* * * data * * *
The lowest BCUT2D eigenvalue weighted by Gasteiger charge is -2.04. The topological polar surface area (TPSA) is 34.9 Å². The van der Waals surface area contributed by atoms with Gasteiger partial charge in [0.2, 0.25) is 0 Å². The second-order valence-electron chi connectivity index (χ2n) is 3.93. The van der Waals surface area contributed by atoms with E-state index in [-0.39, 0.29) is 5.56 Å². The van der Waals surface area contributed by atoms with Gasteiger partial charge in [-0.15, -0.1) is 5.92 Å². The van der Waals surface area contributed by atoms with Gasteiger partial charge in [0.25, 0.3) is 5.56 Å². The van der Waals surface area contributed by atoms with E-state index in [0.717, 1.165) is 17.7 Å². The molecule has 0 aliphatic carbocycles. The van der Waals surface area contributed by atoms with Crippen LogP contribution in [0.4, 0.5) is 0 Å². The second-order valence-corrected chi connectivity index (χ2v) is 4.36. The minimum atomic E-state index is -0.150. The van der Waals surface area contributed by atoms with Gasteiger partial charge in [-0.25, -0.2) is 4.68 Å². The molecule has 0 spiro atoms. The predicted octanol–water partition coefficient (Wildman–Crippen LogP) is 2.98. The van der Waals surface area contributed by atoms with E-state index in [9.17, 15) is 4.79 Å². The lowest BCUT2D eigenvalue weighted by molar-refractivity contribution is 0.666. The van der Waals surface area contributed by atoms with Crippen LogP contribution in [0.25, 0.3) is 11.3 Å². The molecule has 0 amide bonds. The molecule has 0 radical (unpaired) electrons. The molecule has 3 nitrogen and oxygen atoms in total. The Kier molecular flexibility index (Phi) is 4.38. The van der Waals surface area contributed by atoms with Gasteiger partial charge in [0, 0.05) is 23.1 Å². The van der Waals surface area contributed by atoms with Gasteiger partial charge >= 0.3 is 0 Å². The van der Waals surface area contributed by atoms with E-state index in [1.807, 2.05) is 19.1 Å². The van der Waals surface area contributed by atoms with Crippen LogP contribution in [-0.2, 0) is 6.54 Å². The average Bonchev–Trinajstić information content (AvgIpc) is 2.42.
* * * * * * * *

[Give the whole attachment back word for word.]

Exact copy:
The lowest BCUT2D eigenvalue weighted by Gasteiger charge is -2.04. The topological polar surface area (TPSA) is 34.9 Å². The van der Waals surface area contributed by atoms with Gasteiger partial charge in [0.2, 0.25) is 0 Å². The second-order valence-electron chi connectivity index (χ2n) is 3.93. The van der Waals surface area contributed by atoms with E-state index in [-0.39, 0.29) is 5.56 Å². The van der Waals surface area contributed by atoms with Gasteiger partial charge in [-0.15, -0.1) is 5.92 Å². The van der Waals surface area contributed by atoms with Gasteiger partial charge in [0.25, 0.3) is 5.56 Å². The van der Waals surface area contributed by atoms with E-state index in [0.717, 1.165) is 17.7 Å². The molecule has 0 aliphatic carbocycles. The van der Waals surface area contributed by atoms with Crippen LogP contribution in [0.4, 0.5) is 0 Å². The second-order valence-corrected chi connectivity index (χ2v) is 4.36. The minimum atomic E-state index is -0.150. The van der Waals surface area contributed by atoms with Gasteiger partial charge in [-0.25, -0.2) is 4.68 Å². The molecule has 0 spiro atoms. The predicted octanol–water partition coefficient (Wildman–Crippen LogP) is 2.98. The van der Waals surface area contributed by atoms with E-state index in [9.17, 15) is 4.79 Å². The lowest BCUT2D eigenvalue weighted by molar-refractivity contribution is 0.666. The van der Waals surface area contributed by atoms with Crippen LogP contribution in [0.25, 0.3) is 11.3 Å². The molecule has 0 amide bonds. The molecule has 0 radical (unpaired) electrons. The molecule has 3 nitrogen and oxygen atoms in total. The Kier molecular flexibility index (Phi) is 4.38. The van der Waals surface area contributed by atoms with Gasteiger partial charge in [0, 0.05) is 23.1 Å². The van der Waals surface area contributed by atoms with Gasteiger partial charge >= 0.3 is 0 Å². The van der Waals surface area contributed by atoms with E-state index in [1.807, 2.05) is 19.1 Å². The van der Waals surface area contributed by atoms with Crippen LogP contribution in [-0.2, 0) is 6.54 Å². The average Bonchev–Trinajstić information content (AvgIpc) is 2.42.